Like many people his age, my father has developed cataracts in both eyes. A cataract is a clouding of the normally clear lens of the eye. It can be compared to a window that is frosted or “fogged” with steam. I have gone with Dad to the appointments with his ophthalmologist to diagnose his condition and to prepare for the surgery that will correct his vision. Cataract surgery is typically very effective. The clouded natural lens is removed and replaced with an artificial lens that, in addition to clearing the foggy vision, also corrects any issues related to focus. Successful cataract surgery can give patients nearly perfect eyesight!
This experience has reminded me of another person whom (like my dad) I greatly respect, and who also had vision problems, the Apostle Paul. Most people are familiar with the story of Saul of Tarsus (his Hebrew name prior to being renamed Paul, the Gentile version of Saul), a devout Jew living at the same time as Jesus, who was NOT an early convert to the Christian faith. He hated Christians, and even persecuted them by participating in beatings and stonings of Jews who proclaimed that Jesus was the long-awaited messiah and that He had actually risen from the dead. On his way to Damascus where he would carry out yet another mission of terror, Saul encountered the resurrected Lord who conscripted him for service as a messenger to the Gentiles. During this supernatural encounter Saul was blinded by the extremely bright light that accompanied the Lord’s appearance. Saul remained blind for 3 days until a Christian named Ananias prayed for him to receive his sight and to be filled with the Holy Spirit. When Ananias prayed for Saul “something like scales” fell from Saul’s eyes and he could see again.
There are indications in scripture that Saul/Paul continued to have vision problems. In his letter to the Galatians, Paul mentions his infirmity and commended the Galatians:
You know it was because of a bodily ailment that I preached the gospel to you at first, and though my condition was a trial to you, you did not scorn or despise me, but received me as an angel of God, as Christ Jesus. What then has become of your blessedness? For I testify to you that, if possible, you would have gouged out your eyes and given them to me.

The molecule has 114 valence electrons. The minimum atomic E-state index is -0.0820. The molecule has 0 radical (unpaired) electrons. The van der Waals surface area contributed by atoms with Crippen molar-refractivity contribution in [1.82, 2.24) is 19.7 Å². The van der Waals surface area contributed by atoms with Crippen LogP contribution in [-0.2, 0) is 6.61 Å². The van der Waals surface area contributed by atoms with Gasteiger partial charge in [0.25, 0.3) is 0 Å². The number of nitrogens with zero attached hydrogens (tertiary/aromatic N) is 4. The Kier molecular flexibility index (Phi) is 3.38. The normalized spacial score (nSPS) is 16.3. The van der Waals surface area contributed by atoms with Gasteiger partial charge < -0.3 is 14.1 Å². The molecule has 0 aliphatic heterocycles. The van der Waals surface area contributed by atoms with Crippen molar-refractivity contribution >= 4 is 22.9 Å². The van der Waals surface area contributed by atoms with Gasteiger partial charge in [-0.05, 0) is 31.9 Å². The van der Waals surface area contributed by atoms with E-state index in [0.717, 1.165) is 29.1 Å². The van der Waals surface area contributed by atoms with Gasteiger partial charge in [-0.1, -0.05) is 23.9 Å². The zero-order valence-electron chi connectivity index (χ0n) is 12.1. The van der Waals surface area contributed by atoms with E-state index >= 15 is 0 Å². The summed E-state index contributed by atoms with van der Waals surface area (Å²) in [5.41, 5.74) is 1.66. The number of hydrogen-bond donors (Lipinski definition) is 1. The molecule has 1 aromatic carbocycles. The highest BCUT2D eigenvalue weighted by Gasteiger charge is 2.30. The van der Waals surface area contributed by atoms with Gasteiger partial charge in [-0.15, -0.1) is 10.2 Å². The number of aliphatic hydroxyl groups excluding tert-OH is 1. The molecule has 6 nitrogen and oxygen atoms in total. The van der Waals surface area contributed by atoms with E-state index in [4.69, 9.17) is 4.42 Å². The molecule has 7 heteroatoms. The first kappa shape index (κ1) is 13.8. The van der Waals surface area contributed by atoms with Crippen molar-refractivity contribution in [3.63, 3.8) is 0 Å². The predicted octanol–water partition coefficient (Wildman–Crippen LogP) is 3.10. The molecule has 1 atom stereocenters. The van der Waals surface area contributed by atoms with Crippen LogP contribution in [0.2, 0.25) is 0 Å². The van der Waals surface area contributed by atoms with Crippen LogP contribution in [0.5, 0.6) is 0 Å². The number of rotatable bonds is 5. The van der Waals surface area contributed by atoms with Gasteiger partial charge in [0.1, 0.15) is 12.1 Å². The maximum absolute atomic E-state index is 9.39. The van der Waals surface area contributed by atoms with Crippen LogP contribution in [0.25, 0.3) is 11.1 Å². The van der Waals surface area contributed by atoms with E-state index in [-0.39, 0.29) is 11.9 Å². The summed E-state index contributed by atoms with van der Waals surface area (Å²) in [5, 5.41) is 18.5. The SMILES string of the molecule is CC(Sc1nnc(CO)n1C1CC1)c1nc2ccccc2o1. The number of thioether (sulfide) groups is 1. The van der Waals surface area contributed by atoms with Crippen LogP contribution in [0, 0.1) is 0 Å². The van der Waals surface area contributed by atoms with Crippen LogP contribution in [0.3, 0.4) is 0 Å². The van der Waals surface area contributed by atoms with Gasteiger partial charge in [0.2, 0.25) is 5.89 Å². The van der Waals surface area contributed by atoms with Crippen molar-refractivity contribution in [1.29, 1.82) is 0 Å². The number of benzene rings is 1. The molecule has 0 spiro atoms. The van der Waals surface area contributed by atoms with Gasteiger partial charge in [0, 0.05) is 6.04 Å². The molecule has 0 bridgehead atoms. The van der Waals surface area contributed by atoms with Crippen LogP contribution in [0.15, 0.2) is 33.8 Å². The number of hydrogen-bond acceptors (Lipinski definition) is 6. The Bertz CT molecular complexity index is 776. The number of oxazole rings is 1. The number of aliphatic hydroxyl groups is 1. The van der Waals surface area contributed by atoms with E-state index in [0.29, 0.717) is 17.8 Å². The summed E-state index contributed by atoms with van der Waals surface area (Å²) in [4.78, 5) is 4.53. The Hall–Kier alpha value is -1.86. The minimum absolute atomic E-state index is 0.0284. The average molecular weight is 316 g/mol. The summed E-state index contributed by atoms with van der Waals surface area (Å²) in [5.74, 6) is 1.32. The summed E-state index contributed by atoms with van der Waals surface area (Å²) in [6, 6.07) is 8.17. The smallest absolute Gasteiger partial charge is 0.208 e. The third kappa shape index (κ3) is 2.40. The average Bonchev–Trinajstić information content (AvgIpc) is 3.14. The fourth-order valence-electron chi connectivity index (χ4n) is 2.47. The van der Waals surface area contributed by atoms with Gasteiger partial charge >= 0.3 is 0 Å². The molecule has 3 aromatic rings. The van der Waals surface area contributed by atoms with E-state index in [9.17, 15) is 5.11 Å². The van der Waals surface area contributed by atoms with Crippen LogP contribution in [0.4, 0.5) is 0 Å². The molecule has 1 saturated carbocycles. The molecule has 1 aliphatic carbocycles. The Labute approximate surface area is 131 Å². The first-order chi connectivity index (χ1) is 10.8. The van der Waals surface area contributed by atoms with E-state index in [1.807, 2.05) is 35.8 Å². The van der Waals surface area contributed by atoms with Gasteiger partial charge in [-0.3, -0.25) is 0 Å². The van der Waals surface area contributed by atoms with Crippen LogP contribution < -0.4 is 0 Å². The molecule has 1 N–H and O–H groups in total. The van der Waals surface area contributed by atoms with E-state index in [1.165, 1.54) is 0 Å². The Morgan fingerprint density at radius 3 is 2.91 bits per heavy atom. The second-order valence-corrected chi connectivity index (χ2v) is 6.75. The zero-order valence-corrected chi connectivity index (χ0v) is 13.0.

(Galatians 4:13-15 ESV)
Later in the letter, Paul commented that he was writing the final portion himself saying “See with what large letters I am writing to you with my own hand.” (Galatians 6:11 ESV) Presumably he was making large letters because he had difficulty seeing.
Much debate has occurred over the “thorn in the flesh” Paul was given as a result of the great revelations he was permitted to experience during a supernatural trip to heaven. This amazing story is recounted in the first part of 2 Corinthians chapter 12. The reason for this infirmity (as Paul describes it) was to keep him from being puffed up with pride. Paul was greatly troubled with this affliction:
Three times I pleaded with the Lord about this, that it should leave me. But he said to me, “My grace is sufficient for you, for my power is made perfect in weakness.” Therefore I will boast all the more gladly of my weaknesses, so that the power of Christ may rest upon me. For the sake of Christ, then, I am content with weaknesses, insults, hardships, persecutions, and calamities. For when I am weak, then I am strong.
(2 Corinthians 12:8-10 ESV)
I am one who believes this thorn, this infirmity, was perpetual problems with his eyes. In his pre-conversion days, Saul had developed spiritual cataracts on his eyes. He was blind to the obvious fact that Jesus of Nazareth was the messiah spoken of in the sacred scriptures Saul thought he knew so well. But in the encounter on the Damascus road, Jesus did spiritual surgery, blinding Saul for 3 days. I can imagine that Saul did a tremendous amount of soul-searching during that time. It must have been incredibly humbling for a prideful Jew like Saul to have his entire theological world turned completely upside down! When Ananias prayed for Saul to receive his sight and to be filled with the Holy Spirit, the scales that fell from his eyes were like the old clouded lenses of his pre-Christian days being surgically removed and being replaced with the clear lens provided by the Spirit’s new vision.
I can believe God allowed Paul to experience vision problems throughout his earthly life to continually remind him of that supernatural encounter. It was only by God’s grace that Paul was saved. God’s power was best revealed in Paul when Paul was in a weakened state. May God grant us all insight so we, too, can embrace our weaknesses as an opportunities to let God’s power work through us.